Obituary / The Guardian - March 20, 2013

Ganesh Pyne

Towards the end of his life, Pyne painted a series depicting the characters of the Indian epic the Mahabharata. Instead of depicting the grand moments, Pyne chose to paint peripheral characters, such as the archer Ekalavya, who cut off his thumb to please his teacher, and the princess Amba who was reincarnated as a man so that she could take revenge on the warrior who kidnapped her.» more

Obituary / The Guardian - December 21, 2011

Indora Goswami

Perhaps it is this complex and compassionate vision of conflict that also inspired Goswami to offer herself as a negotiator between the government of India and the United Liberation Front of Assam, a separatist movement. With her mediation, the banned group conducted three rounds of talks with the government, a considerable achievement considering that the crisis in Assam has been running for decades.» more

Obituary / The Guardian - April 7, 2011

Anant Pai

In 1967, while watching a television quizshow in Delhi, Pai was scandalised that Indian children could reel off the names of the gods of Olympus but could not name the mother of the Hindu god Rama. He was inspired to start a comic-book series recreating stories from Indian epics as colourfully illustrated, child-friendly narratives.» more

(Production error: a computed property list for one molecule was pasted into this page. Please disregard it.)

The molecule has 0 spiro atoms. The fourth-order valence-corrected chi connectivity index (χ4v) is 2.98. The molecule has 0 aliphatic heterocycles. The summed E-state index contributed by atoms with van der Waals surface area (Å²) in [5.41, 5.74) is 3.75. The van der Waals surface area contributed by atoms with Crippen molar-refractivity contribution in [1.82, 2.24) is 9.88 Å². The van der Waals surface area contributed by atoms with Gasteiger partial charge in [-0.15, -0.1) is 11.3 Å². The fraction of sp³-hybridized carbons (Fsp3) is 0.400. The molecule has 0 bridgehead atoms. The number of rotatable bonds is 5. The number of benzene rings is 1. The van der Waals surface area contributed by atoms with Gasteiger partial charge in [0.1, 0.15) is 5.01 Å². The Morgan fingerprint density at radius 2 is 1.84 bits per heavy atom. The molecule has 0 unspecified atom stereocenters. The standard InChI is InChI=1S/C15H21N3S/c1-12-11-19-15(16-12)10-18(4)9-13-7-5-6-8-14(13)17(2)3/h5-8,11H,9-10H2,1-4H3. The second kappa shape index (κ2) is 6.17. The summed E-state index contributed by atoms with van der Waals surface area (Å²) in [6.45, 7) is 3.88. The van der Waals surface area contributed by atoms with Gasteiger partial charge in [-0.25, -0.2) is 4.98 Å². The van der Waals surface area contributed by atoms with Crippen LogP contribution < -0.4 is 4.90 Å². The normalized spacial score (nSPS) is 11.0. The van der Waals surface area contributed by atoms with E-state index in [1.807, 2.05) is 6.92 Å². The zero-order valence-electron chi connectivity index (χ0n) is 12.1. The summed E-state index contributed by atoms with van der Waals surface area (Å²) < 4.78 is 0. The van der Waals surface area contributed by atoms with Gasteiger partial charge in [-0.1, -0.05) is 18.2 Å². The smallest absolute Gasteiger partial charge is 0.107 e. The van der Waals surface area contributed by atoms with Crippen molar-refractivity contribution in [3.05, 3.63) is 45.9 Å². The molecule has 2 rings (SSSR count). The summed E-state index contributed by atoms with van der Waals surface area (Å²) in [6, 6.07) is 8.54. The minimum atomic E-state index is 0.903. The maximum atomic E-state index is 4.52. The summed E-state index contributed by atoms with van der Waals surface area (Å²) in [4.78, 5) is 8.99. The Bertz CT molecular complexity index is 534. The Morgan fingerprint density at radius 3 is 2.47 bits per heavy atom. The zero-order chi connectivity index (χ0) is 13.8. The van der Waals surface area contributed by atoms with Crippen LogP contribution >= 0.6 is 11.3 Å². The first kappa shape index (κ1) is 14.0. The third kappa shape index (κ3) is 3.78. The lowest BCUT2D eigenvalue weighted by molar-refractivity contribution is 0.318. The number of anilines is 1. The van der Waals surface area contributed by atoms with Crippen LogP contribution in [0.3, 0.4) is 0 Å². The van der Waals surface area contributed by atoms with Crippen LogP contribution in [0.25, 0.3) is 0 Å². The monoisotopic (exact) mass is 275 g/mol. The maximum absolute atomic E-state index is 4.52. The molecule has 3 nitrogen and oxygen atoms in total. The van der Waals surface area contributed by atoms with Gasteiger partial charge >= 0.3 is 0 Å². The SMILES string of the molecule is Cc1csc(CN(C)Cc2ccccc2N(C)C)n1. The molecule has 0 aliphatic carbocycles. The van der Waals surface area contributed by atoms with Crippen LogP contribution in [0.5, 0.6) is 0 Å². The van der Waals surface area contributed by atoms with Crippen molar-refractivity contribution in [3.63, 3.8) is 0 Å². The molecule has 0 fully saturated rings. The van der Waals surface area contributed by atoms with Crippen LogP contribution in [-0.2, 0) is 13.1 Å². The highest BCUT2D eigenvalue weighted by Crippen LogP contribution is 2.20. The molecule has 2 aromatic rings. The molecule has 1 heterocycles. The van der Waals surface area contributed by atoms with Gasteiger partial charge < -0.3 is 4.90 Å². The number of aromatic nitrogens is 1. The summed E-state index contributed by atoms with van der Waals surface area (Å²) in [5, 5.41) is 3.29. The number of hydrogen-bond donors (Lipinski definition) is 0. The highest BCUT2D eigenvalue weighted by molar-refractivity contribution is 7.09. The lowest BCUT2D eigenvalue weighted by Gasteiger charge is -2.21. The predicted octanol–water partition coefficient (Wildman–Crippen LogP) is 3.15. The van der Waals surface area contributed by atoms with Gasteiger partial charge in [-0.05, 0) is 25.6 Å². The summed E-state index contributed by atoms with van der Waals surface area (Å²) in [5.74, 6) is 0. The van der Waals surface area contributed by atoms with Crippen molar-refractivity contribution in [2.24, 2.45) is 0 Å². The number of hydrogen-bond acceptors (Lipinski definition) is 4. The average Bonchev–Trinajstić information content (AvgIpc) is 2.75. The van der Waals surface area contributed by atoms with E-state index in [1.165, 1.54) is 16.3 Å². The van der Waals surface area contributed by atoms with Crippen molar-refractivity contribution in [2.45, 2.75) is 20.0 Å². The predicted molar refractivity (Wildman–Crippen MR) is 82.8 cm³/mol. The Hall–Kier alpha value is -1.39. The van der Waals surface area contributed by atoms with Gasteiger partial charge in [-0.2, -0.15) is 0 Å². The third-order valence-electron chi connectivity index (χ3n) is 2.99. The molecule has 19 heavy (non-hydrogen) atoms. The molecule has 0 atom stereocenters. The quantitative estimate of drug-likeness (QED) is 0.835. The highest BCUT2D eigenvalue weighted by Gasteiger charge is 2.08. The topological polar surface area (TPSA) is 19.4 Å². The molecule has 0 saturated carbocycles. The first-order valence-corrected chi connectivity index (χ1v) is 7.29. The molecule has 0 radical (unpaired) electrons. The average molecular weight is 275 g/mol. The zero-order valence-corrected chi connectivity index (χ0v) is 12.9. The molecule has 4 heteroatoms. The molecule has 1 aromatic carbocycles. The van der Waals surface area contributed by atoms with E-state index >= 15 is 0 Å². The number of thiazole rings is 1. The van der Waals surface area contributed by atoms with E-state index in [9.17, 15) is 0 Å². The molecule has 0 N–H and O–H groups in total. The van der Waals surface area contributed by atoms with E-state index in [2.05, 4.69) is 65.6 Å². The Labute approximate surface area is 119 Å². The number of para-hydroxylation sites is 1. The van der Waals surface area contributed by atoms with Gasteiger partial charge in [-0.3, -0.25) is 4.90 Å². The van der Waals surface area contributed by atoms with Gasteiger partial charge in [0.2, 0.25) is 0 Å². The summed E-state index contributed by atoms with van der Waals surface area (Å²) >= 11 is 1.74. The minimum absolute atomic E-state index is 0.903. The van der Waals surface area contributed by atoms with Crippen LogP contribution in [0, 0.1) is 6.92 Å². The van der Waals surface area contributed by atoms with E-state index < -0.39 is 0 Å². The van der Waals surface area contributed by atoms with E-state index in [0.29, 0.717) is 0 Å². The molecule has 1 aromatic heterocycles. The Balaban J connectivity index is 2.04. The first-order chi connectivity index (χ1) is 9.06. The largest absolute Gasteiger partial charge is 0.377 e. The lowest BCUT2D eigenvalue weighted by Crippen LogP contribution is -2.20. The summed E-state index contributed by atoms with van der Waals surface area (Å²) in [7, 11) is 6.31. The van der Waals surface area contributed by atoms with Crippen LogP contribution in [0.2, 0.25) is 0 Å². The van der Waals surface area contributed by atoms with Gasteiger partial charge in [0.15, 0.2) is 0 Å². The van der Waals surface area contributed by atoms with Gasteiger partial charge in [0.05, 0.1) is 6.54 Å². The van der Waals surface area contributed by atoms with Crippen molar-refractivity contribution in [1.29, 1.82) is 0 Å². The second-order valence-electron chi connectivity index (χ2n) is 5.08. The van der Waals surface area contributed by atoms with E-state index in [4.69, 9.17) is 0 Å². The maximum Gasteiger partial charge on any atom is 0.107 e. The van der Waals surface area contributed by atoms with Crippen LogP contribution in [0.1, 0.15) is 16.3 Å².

Obituary / The Guardian - December 5, 2010

P. Lal

Decades before the current publishing boom in India, and the rise of Indian writing in English as a literary force, Lal pioneered a model for alternative publishing. The printing took place in a neighbour’s garage, the selling from a storefront attached to Lal’s home.» more

Obituary / The Guardian - June 18, 2009

Kamala Das

In the 1980s she dabbled in painting and politics. While she attained some acclaim as an artist, her political career did not take off. She stood unsuccessfully for the Indian parliament in 1984 and later launched a short-lived political party, Lok Seva (public service).» more

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